Updated 7 a.m. Monday | Posted 4 p.m. Sunday
Protesters gathered outside the Minnesota Vikings game Sunday to protest grand jury decisions not to indict police officers who killed unarmed black men during confrontations in New York and Missouri.
About 40 demonstrators lay down on the plaza in front of TCF Bank Stadium. They held signs and chanted slogans against police brutality.
"I have a 25 year old son and every day he walks out on the streets," said Daryl Sturdivant of Inver Grove Heights, who was in his first protest against the grand jury decisions.
"I worry about him," said Sturdivant, 53. "He's a good kid, but that doesn't seem to matter so much anymore. So, I'm really concerned, thought it was important for me to come out and do what I'm doing."
As football fans streamed in, some agreed with them. Others mocked, challenged or argued with the protesters.
Among those who thought the grand juries reached the right decisions was Greg Zacharia of Falcon Heights. He voiced support for the police, but also said the demonstrators have a right to make their voices heard
"I think it's great; it's America," Zacharia said. "I love everybody has a chance at free speech. But I wish they'd follow, learn the facts of what happened and do something a little bit more meaningful with their time."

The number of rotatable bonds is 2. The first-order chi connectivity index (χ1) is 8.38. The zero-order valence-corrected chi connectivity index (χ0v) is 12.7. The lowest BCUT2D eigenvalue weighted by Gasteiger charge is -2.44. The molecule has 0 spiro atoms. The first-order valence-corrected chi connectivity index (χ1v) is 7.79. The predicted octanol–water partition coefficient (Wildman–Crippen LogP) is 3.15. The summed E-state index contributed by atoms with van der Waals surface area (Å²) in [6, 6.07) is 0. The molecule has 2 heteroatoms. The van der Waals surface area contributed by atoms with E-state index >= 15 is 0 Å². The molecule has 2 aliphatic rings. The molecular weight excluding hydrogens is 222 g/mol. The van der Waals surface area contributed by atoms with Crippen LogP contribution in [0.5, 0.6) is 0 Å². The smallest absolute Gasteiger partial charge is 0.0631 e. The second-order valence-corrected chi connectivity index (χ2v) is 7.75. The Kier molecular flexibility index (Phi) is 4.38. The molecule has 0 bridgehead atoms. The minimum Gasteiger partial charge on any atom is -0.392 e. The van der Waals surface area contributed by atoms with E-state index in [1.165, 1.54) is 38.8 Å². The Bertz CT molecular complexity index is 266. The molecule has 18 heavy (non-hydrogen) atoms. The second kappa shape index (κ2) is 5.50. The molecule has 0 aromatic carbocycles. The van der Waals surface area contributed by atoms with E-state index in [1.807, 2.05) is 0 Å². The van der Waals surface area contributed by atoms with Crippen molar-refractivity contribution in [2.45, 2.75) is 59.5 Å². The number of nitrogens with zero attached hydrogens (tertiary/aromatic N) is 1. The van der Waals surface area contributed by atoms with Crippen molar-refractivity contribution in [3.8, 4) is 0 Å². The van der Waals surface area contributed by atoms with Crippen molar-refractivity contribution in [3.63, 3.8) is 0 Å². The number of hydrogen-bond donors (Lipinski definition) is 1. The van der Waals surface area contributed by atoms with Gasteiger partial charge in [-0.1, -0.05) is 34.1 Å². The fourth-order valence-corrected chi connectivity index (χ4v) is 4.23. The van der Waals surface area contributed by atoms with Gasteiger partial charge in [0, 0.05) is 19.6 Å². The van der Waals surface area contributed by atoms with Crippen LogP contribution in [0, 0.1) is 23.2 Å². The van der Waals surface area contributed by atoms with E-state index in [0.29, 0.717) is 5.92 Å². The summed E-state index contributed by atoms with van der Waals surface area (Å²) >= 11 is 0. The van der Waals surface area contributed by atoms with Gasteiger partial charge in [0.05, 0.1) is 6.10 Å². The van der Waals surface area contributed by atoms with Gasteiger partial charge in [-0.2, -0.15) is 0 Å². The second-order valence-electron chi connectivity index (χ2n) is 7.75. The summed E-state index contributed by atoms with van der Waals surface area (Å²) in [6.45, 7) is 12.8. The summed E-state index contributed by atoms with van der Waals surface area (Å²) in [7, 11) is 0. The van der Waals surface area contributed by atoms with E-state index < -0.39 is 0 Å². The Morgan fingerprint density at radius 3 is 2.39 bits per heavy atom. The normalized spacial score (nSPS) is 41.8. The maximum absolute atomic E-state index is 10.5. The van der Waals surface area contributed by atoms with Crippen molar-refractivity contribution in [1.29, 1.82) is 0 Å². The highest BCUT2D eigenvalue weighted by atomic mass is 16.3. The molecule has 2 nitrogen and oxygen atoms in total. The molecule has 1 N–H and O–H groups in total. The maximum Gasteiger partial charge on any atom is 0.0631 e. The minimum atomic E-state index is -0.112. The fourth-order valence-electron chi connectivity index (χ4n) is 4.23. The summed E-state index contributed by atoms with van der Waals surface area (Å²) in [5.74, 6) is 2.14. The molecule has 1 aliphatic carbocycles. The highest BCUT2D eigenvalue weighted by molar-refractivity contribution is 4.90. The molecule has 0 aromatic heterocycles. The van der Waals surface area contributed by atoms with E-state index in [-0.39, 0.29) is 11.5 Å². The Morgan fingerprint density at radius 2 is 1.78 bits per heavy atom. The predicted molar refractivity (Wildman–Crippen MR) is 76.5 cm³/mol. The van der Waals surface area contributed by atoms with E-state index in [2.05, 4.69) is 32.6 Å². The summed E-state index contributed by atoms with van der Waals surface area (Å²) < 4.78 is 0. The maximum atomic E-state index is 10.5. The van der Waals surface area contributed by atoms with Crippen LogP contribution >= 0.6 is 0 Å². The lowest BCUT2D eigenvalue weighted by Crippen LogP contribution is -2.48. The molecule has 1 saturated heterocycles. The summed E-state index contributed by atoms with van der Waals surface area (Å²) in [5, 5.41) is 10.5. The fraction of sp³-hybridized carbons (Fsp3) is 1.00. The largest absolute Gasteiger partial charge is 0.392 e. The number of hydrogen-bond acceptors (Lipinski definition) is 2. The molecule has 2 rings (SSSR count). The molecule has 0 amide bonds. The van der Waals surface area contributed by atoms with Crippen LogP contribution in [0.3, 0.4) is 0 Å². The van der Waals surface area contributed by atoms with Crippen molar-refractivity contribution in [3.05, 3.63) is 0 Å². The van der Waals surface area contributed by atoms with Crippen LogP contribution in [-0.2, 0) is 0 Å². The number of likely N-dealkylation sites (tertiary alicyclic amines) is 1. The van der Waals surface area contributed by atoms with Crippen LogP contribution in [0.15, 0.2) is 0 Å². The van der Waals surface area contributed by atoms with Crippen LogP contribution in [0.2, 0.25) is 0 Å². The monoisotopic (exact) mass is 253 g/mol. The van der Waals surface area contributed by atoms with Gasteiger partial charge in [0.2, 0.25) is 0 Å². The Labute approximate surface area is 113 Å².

Sturdivant, however, said people in the United States need to recognize the injustice that too often occurs.
"I really thought we had gotten past all of this -- these kinds of issues in the United States. And every time I kind of close my eyes and feel good, it pops up again," Sturdivant said. "It's just getting to the point where we need to do something about it."
The demonstration ended just after the game started between the Vikings and the New York Jets. It was one of several in the Twin Cities this weekend.
In Superior, Wisconsin, about 50 people took part in a candlelight vigil, holding signs at a busy intersection.
Kym Young said she organized the event because of her grandsons.
"I don't want them to be afraid to walk to the corner store wearing a hoodie in the fall or the winter," she said. "I don't want them to fear walking while black, shopping while black, driving while black."